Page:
2014 RFS volume mandates. As has been widely reported, the US EPA published its proposed rule for the 2014 volume mandates (renewable volume obligations, or RVOs) under the RFS. In the proposal, EPA used its statutory authority to propose reduction of certain of the volume mandates below what was called for in the original 2007 legislation. This included a substantial reduction in the target for cellulosic fuels, as has been done in recent years, to a level corresponding to EPA’s assessment of actual gallons of cellulosic fuel expected to be produced next year. But for the first time, EPA used its authority to also lower the mandated volumes both for advanced biofuels (a category which includes cellulosic fuels) and the overall target for all renewable fuels, the latter being reduced by about 3 billion gallons. Combined, these adjustments also lead to about a 1 billion gallon reduction in the portion of the mandates corresponding to corn ethanol.

This is only a proposed rule, and EPA is taking comments on the proposal until January 28, 2014. The proposal elicited the expected vehement reactions on both sides of the renewable fuels debate, and biofuel supporters have been pulling out all the stops to convince EPA to scale back or eliminate the proposed reductions in the mandates.

EPA has held public hearings on this proposal. A hearing in Washington DC on December 5 drew approximately 150 commenters over a 12-hour period. Reportedly, RFS supporters outnumbered RFS opponents roughly 2-to-1. The outcome of all the public comments and debate will likely not be known until after the close of the public comment period.

Challenges to the RFS. Among pending actions challenging the RFS are the following.

  • EPA has requested public comment on the petition asking for a waiver of the 2014 RVOs filed in August 2013 by the American Petroleum Institute (API) and the American Fuel & Petrochemical Manufacturers (AFPM). Public comments have been requested by January 28, 2014.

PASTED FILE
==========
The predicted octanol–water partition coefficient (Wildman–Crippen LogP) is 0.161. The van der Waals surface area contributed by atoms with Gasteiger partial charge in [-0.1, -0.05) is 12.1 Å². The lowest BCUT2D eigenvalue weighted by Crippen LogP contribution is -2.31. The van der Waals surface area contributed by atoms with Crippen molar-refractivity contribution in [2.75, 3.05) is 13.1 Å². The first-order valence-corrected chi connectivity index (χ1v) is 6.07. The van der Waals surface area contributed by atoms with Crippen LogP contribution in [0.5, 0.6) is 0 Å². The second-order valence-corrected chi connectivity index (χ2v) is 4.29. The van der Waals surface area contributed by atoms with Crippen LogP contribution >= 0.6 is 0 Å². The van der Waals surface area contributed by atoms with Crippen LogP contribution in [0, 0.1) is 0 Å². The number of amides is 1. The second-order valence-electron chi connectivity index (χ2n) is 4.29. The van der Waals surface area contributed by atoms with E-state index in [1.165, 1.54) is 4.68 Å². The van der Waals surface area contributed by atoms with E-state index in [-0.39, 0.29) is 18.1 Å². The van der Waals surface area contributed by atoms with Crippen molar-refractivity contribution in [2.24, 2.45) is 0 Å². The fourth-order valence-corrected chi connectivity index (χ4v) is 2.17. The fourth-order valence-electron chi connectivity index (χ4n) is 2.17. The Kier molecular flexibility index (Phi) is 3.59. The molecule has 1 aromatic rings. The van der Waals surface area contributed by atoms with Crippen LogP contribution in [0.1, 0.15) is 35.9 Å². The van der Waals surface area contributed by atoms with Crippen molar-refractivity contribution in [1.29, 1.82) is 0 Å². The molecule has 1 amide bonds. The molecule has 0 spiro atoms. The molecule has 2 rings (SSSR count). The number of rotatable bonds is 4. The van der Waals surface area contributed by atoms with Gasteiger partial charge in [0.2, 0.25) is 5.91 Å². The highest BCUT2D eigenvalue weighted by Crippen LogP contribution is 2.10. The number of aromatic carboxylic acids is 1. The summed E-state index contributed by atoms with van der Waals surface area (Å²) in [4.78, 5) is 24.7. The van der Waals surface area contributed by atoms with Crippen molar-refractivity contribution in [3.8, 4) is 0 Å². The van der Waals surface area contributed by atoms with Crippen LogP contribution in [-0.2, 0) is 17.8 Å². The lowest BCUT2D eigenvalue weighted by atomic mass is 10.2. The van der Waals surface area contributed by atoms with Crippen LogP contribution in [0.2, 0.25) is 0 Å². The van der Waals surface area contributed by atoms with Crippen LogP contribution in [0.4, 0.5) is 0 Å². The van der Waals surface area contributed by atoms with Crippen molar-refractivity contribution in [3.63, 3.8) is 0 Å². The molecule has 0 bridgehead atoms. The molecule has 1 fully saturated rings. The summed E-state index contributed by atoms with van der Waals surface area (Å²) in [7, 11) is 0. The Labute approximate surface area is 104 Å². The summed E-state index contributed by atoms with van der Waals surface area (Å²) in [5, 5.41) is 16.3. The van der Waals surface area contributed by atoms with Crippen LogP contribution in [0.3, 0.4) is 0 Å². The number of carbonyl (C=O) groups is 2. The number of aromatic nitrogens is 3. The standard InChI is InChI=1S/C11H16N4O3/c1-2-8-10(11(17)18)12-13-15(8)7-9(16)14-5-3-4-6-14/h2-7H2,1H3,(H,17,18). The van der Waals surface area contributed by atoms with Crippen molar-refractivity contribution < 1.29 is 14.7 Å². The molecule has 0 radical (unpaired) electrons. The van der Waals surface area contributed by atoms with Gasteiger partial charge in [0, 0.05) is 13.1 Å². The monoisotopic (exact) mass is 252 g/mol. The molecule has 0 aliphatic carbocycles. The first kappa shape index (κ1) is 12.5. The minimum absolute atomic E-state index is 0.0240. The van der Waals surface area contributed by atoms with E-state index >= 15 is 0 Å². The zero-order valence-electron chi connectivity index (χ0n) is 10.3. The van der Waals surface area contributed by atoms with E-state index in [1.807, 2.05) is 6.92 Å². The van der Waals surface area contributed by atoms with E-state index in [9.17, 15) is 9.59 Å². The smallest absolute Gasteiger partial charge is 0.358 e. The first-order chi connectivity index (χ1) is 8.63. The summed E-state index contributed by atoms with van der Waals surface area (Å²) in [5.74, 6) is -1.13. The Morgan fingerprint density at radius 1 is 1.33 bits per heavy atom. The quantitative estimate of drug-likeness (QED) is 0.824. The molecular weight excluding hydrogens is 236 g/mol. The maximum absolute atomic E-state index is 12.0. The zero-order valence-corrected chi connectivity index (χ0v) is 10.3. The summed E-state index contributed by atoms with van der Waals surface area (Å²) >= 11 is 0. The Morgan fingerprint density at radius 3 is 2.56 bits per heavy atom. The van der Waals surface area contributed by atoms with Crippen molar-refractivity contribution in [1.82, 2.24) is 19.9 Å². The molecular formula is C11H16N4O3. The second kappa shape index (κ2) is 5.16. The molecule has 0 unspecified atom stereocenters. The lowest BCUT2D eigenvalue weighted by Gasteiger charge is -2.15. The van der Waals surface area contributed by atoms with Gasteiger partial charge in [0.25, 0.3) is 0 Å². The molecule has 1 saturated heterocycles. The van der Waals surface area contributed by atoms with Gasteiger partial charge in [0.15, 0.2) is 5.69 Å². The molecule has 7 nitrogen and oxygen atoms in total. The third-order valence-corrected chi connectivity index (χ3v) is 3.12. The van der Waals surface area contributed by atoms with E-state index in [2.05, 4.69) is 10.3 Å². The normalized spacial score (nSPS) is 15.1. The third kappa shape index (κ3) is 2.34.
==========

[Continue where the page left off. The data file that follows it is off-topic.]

• The U.S. Court of Appeals has agreed to expedite review of a pending lawsuit challenging the 2013 volume mandates that EPA issued in August 2013. The Court had previously consolidated three separate lawsuits filed by API, AFPM, and Monroe Energy. A number of organizations have filed briefs on both sides of the issue, including BIO and the National Biodiesel Board in defense of the 2013 volume mandates. The case should move quickly after a February 2014 deadline for submission of all briefs.

Congressional action. Although EPA’s proposal to lower the 2014 mandates may have temporarily quieted Congressional Republican efforts to repeal the RFS in its entirety, at least two new bills have been, or are expected to be, filed in Congress to revise the RFS, in addition to at least one bill addressing the tax credits due to expire today, December 31, 2013.

  • On December 13, Senators Dianne Feinstein (D-Calif.), Tom Coburn (R-Okla.) and eight cosponsors introduced the Corn Ethanol Mandate Elimination Act of 2013. The bill eliminates the corn ethanol mandate within the Renewable Fuel Standard (RFS), which requires annual increases in the amount of renewable fuel that must be blended into the total volume of gasoline refined and consumed in the United States. Cosponsors of the bill are Richard Burr (R-N.C.), Susan Collins (R-Maine), Bob Corker, (R-Tenn.), Kay Hagan (D-N.C.), Jeff Flake (R-Ariz.), Joe Manchin (D-W.Va.), Jim Risch (R-Idaho) and Patrick Toomey (R-Pa.).